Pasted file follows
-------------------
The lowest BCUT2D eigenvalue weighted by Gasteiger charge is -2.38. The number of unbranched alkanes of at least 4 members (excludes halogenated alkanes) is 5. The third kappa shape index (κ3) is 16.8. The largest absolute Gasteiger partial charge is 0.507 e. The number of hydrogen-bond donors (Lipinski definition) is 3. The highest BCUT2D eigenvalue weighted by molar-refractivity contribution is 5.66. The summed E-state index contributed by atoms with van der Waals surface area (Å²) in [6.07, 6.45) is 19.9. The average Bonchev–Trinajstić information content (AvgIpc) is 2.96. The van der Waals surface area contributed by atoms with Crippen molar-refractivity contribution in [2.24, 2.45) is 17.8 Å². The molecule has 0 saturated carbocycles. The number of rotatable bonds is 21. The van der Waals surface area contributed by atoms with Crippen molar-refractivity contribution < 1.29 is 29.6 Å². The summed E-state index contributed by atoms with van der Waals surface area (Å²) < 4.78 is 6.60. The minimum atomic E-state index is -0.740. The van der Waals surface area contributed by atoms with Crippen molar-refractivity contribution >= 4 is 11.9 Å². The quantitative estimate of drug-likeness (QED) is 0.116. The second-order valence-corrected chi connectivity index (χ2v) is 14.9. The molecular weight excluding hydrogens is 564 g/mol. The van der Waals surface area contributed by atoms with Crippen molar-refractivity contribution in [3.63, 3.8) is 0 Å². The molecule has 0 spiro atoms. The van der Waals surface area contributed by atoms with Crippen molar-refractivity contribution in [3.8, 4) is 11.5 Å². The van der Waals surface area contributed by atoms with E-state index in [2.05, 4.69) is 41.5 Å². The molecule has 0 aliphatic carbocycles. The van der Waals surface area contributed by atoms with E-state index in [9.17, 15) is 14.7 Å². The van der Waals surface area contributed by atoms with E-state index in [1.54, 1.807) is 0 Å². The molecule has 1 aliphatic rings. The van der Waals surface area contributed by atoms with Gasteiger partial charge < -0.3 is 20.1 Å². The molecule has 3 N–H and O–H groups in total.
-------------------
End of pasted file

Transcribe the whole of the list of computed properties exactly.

The lowest BCUT2D eigenvalue weighted by Gasteiger charge is -2.38. The number of unbranched alkanes of at least 4 members (excludes halogenated alkanes) is 5. The third kappa shape index (κ3) is 16.8. The largest absolute Gasteiger partial charge is 0.507 e. The number of hydrogen-bond donors (Lipinski definition) is 3. The highest BCUT2D eigenvalue weighted by molar-refractivity contribution is 5.66. The summed E-state index contributed by atoms with van der Waals surface area (Å²) in [6.07, 6.45) is 19.9. The average Bonchev–Trinajstić information content (AvgIpc) is 2.96. The van der Waals surface area contributed by atoms with Crippen molar-refractivity contribution in [2.24, 2.45) is 17.8 Å². The molecule has 0 saturated carbocycles. The number of rotatable bonds is 21. The van der Waals surface area contributed by atoms with Crippen molar-refractivity contribution < 1.29 is 29.6 Å². The summed E-state index contributed by atoms with van der Waals surface area (Å²) < 4.78 is 6.60. The minimum atomic E-state index is -0.740. The van der Waals surface area contributed by atoms with Crippen molar-refractivity contribution >= 4 is 11.9 Å². The quantitative estimate of drug-likeness (QED) is 0.116. The second-order valence-corrected chi connectivity index (χ2v) is 14.9. The molecular weight excluding hydrogens is 564 g/mol. The van der Waals surface area contributed by atoms with Crippen molar-refractivity contribution in [3.63, 3.8) is 0 Å². The molecule has 0 spiro atoms. The van der Waals surface area contributed by atoms with Crippen molar-refractivity contribution in [3.8, 4) is 11.5 Å². The van der Waals surface area contributed by atoms with E-state index in [2.05, 4.69) is 41.5 Å². The molecule has 0 aliphatic carbocycles. The van der Waals surface area contributed by atoms with E-state index in [9.17, 15) is 14.7 Å². The van der Waals surface area contributed by atoms with E-state index in [1.54, 1.807) is 0 Å². The molecule has 1 aliphatic rings. The van der Waals surface area contributed by atoms with Gasteiger partial charge < -0.3 is 20.1 Å². The molecule has 3 N–H and O–H groups in total.